Are we really making the argument that the presence of tactical gear at the police station causes the police to become more "militaristic"... The mere possession of a scary looking weapon can change a persons behavior for the worse? Really? I thought that was Bloomberg's argument for gun control? Are we now agreeing with the anti-gun nuts?

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Old August 29, 2014, 11:31 AM   #38
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Quote:
Originally Posted by barnbwt
Quote:
Originally Posted by Maestro_Pistolero
So what are we saying, that police officers don't have a right to whatever gear and equipment is necessary to keep them alive in the middle of out-of-control violence?
We've been down this road before, and those who make this argument always fail to acknowledge that the police actually don't have a right to whatever they want, because this is a job they are doing at the behest of, and funded by money from, the public. The public gets to call the shots on what the police are, and are not, allowed to do (the courts, secondarily, as a check on the populace). What the police do have authority over, is who and what charges to go after and enforce most vigorously.
I think you are both missing the point that this particular argument is not actually about "rights," since police agencies do not have them. That being said, the public does not get to call the shots on what the police are and are not allowed to do and have. The public elects legislators, city council members, and county board members who can approve or deny budgets for the agencies for which they are responsible. The general police power itself is delegated to the states, who formalize it and delegate it themselves in their constitutions and city charters. The judiciary then judges whether actions by police agencies brought before the courts are in accord with the law as enacted by the legislators.

The fact that some percentage of the public thinks one way or another is quite honestly irrelevant. When enough people consider it to be an important political issue, eventually they will elect legislators who agree, and changes will be made. This process is (intentionally) glacially slow on the national level but can happen quite quickly on the local level. Plenty of communities have, in fact, decided that they don't want their local PD to have an MRAP. Others have decided otherwise. That's the way it should be.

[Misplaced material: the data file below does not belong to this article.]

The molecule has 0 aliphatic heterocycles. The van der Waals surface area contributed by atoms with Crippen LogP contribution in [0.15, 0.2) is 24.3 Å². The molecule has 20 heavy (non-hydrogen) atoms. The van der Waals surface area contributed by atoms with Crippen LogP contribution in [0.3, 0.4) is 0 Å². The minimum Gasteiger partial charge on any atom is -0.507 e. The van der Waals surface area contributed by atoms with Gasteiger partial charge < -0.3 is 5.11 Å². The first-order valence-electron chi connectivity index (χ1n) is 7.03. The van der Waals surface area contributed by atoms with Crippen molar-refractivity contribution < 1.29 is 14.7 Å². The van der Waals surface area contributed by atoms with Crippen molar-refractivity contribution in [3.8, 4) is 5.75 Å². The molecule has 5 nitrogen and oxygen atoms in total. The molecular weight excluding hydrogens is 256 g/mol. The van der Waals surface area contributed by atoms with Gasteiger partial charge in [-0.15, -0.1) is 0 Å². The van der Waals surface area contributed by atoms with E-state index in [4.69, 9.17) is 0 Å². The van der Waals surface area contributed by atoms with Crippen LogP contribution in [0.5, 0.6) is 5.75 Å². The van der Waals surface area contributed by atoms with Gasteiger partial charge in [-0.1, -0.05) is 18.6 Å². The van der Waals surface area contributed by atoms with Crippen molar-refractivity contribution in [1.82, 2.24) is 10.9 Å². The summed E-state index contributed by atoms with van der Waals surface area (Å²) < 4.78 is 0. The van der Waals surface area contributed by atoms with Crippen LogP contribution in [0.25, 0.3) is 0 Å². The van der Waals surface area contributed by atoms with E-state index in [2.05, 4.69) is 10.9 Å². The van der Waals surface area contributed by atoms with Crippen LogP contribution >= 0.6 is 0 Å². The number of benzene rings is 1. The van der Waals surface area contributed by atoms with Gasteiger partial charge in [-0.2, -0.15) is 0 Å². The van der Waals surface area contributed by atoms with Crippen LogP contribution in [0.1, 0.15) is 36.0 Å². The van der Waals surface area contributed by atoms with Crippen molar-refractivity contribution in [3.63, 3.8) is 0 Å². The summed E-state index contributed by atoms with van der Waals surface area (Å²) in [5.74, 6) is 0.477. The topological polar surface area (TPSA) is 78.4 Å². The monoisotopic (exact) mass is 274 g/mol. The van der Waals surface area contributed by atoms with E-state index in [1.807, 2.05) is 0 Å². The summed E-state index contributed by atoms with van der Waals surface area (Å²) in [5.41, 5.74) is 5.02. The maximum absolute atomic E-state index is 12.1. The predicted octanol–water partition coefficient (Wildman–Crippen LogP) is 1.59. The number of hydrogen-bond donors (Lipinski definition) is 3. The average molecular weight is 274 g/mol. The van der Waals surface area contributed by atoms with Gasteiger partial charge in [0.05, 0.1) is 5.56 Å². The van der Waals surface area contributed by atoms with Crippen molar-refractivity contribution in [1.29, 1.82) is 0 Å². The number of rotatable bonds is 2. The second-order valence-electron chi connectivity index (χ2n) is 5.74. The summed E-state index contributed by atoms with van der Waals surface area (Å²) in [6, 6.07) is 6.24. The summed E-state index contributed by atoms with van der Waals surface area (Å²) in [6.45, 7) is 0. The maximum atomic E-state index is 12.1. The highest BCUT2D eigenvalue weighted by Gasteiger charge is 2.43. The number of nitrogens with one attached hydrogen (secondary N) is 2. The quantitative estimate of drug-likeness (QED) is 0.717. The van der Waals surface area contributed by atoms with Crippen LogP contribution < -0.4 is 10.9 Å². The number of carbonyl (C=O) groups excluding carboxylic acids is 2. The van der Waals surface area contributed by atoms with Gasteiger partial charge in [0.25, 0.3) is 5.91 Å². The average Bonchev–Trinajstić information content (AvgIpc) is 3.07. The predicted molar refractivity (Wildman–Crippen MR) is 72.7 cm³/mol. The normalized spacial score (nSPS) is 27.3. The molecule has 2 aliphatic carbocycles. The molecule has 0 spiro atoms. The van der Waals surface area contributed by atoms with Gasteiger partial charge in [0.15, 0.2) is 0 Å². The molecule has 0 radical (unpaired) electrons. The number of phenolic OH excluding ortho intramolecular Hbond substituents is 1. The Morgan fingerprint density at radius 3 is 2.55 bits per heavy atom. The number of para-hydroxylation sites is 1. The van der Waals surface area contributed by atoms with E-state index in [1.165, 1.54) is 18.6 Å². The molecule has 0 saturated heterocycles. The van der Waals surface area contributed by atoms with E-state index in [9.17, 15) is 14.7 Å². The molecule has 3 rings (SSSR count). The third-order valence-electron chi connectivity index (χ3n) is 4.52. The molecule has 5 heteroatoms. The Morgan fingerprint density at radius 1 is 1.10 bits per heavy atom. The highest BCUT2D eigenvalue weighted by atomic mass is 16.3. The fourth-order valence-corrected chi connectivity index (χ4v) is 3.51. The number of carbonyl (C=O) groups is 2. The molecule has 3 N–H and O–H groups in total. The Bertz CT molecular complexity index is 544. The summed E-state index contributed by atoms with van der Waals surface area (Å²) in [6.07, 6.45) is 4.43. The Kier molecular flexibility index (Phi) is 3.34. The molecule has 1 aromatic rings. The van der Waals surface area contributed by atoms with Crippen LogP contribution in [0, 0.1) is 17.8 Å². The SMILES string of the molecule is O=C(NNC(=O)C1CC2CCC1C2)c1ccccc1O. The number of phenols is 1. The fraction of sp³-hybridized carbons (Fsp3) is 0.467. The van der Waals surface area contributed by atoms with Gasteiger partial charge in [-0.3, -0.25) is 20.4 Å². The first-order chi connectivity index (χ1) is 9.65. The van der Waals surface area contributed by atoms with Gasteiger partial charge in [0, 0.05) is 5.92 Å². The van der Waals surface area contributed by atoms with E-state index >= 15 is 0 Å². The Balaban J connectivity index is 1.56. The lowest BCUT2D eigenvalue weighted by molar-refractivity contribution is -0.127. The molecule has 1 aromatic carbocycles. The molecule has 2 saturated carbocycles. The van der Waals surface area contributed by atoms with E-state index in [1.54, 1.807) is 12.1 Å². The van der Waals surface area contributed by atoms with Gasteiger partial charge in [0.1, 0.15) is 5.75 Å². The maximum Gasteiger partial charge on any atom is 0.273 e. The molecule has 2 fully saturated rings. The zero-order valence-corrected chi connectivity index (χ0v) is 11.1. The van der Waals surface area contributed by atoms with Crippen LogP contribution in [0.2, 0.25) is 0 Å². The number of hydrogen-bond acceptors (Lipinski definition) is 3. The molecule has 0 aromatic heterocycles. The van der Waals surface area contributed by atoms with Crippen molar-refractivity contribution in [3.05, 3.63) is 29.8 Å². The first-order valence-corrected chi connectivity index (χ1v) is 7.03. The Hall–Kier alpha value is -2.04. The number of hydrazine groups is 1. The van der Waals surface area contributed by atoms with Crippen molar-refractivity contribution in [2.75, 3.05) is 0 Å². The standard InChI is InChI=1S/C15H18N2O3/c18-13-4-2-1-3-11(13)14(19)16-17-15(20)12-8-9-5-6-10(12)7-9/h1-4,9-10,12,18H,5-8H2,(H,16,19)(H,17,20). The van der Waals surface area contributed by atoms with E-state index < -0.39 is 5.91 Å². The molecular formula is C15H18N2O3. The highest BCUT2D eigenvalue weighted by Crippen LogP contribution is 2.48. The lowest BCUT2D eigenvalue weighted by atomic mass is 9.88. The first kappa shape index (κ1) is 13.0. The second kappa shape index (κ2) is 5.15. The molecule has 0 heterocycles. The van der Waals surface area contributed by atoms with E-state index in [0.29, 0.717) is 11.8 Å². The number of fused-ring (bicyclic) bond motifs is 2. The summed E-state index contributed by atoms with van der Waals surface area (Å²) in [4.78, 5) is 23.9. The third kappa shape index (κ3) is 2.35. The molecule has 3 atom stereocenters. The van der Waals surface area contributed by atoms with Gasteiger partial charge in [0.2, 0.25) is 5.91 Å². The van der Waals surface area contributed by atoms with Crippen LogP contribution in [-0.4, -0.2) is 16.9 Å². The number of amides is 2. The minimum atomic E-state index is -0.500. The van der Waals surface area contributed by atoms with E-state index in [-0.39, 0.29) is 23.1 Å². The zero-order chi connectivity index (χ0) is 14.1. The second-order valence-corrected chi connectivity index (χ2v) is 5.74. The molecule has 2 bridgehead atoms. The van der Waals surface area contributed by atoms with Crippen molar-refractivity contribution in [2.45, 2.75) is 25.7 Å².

Quote:
Originally Posted by barnbwt
Even if a cop buys an Uzi with his own money, it is not his right to carry/use it in the course of his duties; it is his right to possess it as the civilian that he is, off the clock. The same goes for body armor, rifles, helicopters, MRAPS, and any other goodies gotten from the DoD or from bond elections.
I am not sure where you are going with this. If a cop buys an Uzi with his own money, and carrying it as a patrol weapon is authorized by department policy, he does, in fact, have the 'right' to carry and use it in the course of his duties. If the community doesn't like that, they will write letters and vote differently until their city council or county board forces the Sheriff or Chief to change that policy, and the officer will then no longer have the 'right' to carry his or her Uzi.

Quote:
Originally Posted by barnbwt
The people get to decide, and the police must convince the people that what they want (and let's be real, most of this is pure 'want') is what they should actually be given. Hence the constant cries of 'out of control violence' in this, the 30-year nadir of violence in our nation, and constant and continual cudgel of "The Police Guilt Trip."
I am guessing you are just mad that the "people" have decided to let the police have wider leeway than you would prefer in equipment and practices?

Quote:
Originally Posted by barnbwt